This time I built a longer workbench in the garage where, according to my level, it was flat. I had cut everything to length, as I had done similar before, and noted somewhere in the middle of construction that I was still having issues with requiring an extraordinary amount of force to join the boards together and screw them in place. This one, however, would be perfect. Nice and flat, or so I thought.

Once again, I placed a level on top and noticed that one side was considerably lower than the other. “I did everything right, this time!” I couldn’t comprehend what was happening to make my tables so off. Perhaps I wasn’t cut out for woodworking, after all (I still think this, from time to time). Back to the drawing board, I went to the blueprints to make sure I was building it right, looked up other sites, and came to a conclusion: I was not accounting for warped and twisted boards.

Dumbfounded. That probably best describes my thoughts and feelings at that point in time. I was completely dumbfounded. “How did I not consider this?” It seemed so obvious. Board twisting and warping would perfectly explain all of that “inexplicable” force I had to exert while building these blasted things. “How in the hell do I solve this problem?” I jumped in deeper after some additional research and bought a planer and jointer.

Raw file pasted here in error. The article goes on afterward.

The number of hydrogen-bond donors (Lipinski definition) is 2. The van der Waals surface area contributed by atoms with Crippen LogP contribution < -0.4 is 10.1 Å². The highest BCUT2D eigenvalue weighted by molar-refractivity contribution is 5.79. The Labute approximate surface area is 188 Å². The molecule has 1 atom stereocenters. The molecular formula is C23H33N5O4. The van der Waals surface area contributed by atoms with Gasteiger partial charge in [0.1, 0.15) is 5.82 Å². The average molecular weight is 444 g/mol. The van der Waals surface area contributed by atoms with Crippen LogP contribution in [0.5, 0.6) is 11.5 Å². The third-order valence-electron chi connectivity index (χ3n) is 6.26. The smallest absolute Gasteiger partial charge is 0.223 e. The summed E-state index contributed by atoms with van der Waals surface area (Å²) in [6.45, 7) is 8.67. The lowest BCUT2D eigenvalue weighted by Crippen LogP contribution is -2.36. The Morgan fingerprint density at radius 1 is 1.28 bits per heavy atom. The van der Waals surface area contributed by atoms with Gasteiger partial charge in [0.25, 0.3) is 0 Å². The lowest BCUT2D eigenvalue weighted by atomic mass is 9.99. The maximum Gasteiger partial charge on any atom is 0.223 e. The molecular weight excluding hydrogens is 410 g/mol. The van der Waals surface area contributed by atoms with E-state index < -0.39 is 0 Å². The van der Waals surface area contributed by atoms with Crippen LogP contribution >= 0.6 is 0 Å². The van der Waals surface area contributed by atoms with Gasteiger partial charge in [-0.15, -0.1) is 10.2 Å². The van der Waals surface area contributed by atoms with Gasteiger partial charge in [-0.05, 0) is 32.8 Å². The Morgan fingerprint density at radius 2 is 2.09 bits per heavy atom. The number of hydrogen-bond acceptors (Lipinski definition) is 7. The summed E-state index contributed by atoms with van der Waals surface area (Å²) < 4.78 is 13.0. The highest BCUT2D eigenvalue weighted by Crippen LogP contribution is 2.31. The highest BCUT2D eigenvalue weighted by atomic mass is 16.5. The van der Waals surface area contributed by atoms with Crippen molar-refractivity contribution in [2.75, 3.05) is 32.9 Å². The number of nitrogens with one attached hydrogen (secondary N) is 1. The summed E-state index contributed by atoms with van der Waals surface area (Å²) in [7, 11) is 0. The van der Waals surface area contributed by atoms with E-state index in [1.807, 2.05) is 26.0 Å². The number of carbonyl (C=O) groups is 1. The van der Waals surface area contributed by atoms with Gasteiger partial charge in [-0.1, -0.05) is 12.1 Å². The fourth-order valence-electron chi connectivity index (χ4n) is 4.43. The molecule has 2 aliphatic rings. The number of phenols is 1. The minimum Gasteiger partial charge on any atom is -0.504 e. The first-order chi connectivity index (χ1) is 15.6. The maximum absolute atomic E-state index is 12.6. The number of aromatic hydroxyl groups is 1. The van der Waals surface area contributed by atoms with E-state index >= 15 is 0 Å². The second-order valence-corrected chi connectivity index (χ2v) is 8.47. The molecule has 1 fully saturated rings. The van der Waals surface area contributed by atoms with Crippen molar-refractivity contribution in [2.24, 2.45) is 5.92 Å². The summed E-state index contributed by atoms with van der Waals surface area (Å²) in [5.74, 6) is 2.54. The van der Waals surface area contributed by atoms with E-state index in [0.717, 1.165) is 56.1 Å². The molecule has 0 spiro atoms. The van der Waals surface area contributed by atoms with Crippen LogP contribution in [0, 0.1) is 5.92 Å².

Well, now I’m really in it,” I decided, “I’ve got just about every tool I’d need to build anything.” I went about milling the boards prior to cutting them and placing them together. My unskilled hands still created discrepancies. There were still gaps I needed to putty over, mistakes with glue, slight — smaller than previously but still existent — grades in the surface, and many, many boards thrown in the scrap pile after a large mar, crack, or splinter would form while attempting to work.

Still, despite those issues, I finally built a workbench, and this one was built to last. It was — mostly — flat on the surface, held sturdy storage underneath, and seemed viable for working on. “Finally, I built it.” I stood proudly over my creation. In that moment, all the splendors of life filled me to the brim, and I was ecstatic that these unskilled hands had finally built something. Sure, there were blemishes, but this was an achievement. As it turned out, a workbench was far more than four legs and a surface top.

Now I started to get cocky. “What else can I build?” I wondered. Maybe now I’d try my hands at building real furniture. In fact, I recalled, I really needed a nightstand for the bedroom in the basement. Why buy one when I can build it? Not much time passed after I began the planning and construction that I heard those familiar words, “oops.”